By Kester Kenn Klomegah
Russian business lobbying groups together with about 40 business and industry heads have shown interest in exporting Russian products to African markets but said they were faced with difficulties in accessing market facilitation procedures with a number of African countries.
Under the auspices of Delovaya Rossia (Business Russia), the group, in an effort to understand some of the processes and procedures, held a special seminar moderated by Delovaya Rossia Vice President, Nonna Kagramanya.
In her opening remarks, she noted the important role of “Business Russia” as a single platform where representatives of government, development institutions and private business can constructively discuss emerging issues and possible solutions on various foreign economic tracks.
In particular, despite the relatively small trade turnover with African countries, Russian companies are very interested in establishing stable long-term contacts with African partners.
“We clearly understand that this potential needs to be properly structured, the infrastructure of interaction between all players, including representatives of embassies, and the map of the interests of Russian business and the needs of African markets should be built,” she told the seminar gathering.
To this end and as a first step, Kagramanyan proposed to create a permanent discussion-line for all interested participants of the seminar in order to discuss a set of priority problems and barriers when working with Africa.
Contributing to the discussion, General Director of Intelnexus, Anatoly Yakimenko, introduced the seminar participants to the opportunities for the development of Russian-African business cooperation, noting the favourable and hindering factors in the African market.
He stressed the request for potential exporters of Russian high-tech production and solutions, the need to expand initiatives for more effective positioning of high-tech companies in Africa.
On his part, Deputy Director of the Department of Asia, Africa and Latin America of the Ministry of Economic Development of the Russian Federation, Alexander Dianov, spoke about the non-financial support measures for Russian companies operating within the department, informed that “currently, there are 10 intergovernmental commissions between the Russian Federation and African countries.”
At the same time, he said that “there are trade missions only in four African countries, and if you take sub-Saharan Africa countries, the trade mission operates effectively only in South Africa. It is obvious that there is something to work on in terms of developing the infrastructure to support Russian business. If there is a serious request from the business community, we are ready to expand the geography of our presence.”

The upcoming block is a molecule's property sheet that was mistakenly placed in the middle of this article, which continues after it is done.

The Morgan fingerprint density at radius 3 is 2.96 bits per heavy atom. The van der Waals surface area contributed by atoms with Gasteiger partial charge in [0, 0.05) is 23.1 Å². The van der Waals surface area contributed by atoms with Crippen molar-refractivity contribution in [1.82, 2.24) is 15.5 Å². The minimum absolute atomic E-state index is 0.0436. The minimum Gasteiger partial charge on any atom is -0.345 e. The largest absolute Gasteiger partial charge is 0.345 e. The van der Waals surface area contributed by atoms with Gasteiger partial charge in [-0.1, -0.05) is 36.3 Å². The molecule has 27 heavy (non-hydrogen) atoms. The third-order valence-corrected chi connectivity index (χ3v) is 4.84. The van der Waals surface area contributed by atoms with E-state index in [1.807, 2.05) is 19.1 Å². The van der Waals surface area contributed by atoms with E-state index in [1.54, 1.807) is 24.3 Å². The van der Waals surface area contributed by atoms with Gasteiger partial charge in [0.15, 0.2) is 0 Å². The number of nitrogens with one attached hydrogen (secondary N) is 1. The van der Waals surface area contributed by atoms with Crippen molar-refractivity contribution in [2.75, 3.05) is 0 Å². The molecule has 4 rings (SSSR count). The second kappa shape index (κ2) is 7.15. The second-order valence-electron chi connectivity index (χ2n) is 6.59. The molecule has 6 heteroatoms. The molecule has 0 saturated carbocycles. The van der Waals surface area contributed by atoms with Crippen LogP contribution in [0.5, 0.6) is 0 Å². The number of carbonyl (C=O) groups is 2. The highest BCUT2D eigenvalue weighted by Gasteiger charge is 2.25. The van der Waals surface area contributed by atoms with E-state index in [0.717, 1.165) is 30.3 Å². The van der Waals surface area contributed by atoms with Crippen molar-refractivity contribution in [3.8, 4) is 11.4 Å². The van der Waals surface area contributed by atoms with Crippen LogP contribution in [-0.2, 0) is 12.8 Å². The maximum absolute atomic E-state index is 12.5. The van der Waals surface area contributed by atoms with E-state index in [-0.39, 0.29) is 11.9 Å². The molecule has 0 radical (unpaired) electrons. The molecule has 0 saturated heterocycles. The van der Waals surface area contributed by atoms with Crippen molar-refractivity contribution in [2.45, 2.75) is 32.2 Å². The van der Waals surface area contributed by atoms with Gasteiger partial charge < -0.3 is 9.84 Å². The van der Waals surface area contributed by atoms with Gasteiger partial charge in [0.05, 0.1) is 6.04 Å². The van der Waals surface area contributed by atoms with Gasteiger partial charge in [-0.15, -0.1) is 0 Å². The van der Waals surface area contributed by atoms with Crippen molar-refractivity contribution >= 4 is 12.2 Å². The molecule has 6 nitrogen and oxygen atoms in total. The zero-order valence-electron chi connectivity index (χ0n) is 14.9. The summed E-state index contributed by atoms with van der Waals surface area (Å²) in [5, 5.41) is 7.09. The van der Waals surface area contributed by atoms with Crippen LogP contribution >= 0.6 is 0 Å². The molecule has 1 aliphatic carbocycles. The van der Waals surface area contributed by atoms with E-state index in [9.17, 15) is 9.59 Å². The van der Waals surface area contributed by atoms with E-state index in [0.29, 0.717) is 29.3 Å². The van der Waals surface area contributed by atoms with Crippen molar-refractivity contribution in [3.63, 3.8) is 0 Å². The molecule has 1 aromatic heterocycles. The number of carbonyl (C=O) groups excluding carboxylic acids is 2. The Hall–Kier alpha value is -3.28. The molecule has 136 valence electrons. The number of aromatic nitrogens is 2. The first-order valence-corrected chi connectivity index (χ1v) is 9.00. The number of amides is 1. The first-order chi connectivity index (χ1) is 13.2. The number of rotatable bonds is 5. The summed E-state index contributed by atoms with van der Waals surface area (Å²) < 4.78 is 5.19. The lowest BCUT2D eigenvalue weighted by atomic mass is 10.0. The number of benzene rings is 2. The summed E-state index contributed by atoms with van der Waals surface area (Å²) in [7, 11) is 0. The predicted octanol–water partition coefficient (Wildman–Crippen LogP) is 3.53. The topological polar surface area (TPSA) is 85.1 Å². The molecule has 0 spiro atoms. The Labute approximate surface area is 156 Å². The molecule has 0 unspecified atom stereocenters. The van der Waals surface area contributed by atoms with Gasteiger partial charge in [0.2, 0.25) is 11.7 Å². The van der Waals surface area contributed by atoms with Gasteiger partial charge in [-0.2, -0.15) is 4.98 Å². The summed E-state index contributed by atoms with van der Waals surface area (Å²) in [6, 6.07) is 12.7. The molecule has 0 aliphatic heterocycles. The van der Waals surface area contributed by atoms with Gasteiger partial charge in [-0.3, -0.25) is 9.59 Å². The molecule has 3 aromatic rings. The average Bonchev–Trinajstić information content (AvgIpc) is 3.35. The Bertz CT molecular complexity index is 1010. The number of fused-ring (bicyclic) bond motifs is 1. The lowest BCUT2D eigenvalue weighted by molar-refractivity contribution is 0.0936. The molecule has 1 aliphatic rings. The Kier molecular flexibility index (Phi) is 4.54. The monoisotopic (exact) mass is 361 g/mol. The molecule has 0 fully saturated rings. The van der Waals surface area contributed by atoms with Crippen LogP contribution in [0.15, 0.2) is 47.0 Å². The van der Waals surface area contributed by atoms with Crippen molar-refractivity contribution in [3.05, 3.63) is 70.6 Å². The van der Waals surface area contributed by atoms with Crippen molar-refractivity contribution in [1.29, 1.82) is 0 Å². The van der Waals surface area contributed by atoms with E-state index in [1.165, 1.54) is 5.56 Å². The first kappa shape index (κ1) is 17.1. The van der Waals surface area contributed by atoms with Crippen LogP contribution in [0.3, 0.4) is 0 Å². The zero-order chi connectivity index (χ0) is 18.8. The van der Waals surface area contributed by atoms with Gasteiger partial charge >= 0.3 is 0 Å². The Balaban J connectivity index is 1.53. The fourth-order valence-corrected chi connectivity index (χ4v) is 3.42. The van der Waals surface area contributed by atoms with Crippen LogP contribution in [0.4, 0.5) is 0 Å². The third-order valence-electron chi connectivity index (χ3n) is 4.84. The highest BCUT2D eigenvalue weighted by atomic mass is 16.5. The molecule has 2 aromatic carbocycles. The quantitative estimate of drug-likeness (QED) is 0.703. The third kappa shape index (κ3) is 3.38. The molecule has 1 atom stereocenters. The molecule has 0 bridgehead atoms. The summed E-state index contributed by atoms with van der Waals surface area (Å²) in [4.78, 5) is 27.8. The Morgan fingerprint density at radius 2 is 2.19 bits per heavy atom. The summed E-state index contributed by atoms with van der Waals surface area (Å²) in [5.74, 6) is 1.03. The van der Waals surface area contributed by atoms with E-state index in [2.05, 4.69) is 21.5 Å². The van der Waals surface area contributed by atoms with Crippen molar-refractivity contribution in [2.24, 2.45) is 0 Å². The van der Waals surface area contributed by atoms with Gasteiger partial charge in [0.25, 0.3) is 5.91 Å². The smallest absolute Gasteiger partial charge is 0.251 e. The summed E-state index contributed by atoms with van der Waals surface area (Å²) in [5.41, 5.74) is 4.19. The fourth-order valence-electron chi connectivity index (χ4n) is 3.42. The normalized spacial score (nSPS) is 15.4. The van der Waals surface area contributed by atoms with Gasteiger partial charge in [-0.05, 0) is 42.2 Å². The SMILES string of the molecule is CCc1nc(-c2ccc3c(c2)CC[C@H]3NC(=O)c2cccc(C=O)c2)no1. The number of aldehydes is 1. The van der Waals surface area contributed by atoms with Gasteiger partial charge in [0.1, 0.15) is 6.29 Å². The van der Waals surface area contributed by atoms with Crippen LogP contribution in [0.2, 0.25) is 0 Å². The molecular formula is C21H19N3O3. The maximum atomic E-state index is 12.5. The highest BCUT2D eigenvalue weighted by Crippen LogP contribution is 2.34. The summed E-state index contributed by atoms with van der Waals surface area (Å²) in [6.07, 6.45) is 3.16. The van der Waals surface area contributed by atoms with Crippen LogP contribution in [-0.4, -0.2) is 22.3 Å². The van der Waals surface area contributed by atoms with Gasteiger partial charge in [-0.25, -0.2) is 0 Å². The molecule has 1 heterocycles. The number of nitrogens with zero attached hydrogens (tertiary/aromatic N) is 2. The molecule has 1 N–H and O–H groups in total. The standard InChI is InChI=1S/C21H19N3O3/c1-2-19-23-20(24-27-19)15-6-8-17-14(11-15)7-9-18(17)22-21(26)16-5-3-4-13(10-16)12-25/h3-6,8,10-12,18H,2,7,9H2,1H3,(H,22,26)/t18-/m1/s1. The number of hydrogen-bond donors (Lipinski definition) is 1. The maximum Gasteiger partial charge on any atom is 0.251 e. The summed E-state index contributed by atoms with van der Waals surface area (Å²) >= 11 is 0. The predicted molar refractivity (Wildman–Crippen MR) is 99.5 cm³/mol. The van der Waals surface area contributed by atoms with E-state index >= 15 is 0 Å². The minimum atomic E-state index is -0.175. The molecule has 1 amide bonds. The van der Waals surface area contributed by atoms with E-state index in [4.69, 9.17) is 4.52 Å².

Official Representative of the Russian Export Center (REC) in Africa, Dmitry Suchkov, drew the attention of companies to the need for in-depth analysis of national programs of economic and investment development of African countries.
He pointed out to the work of the REC in the analysis of existing barriers through a special navigator. Suchkov also spoke about the initiatives of the Coordinating Committee for Economic Cooperation with Sub-Saharan Africa.
Chairperson of the Board of the African Business Initiative (ABI), Natalia Zaiser pointed to the problems of ensuring security and stable “rules of the game”, as well as the need to identify five priority areas of business cooperation on the medium-term and long-term perspectives for individual African countries.
Mostly Southern and Eastern African diplomats attended the event. Representatives of the Embassies of Rwanda, Tanzania and South Africa spoke about the integration processes on the African continent, the potential of regional markets and national development initiatives.
Members of diplomatic missions also noted the great unrealized potential of cooperation between Russia and African countries, interest in attracting investments in infrastructure, education and many other sectors, and called for the willingness of wider interaction between African business circles and Russian business.
During the discussion, the participants noted barriers to Russian-African trade and economic cooperation as high import duties, complicated certification procedure, high cost of products, expensive logistics, security and guarantees issues, and information vacuum. However, the participants agreed on the need to develop a comprehensive strategy for Russia to work with Africa. Kester Kenn Klomegah reports from Moscow, Russia.
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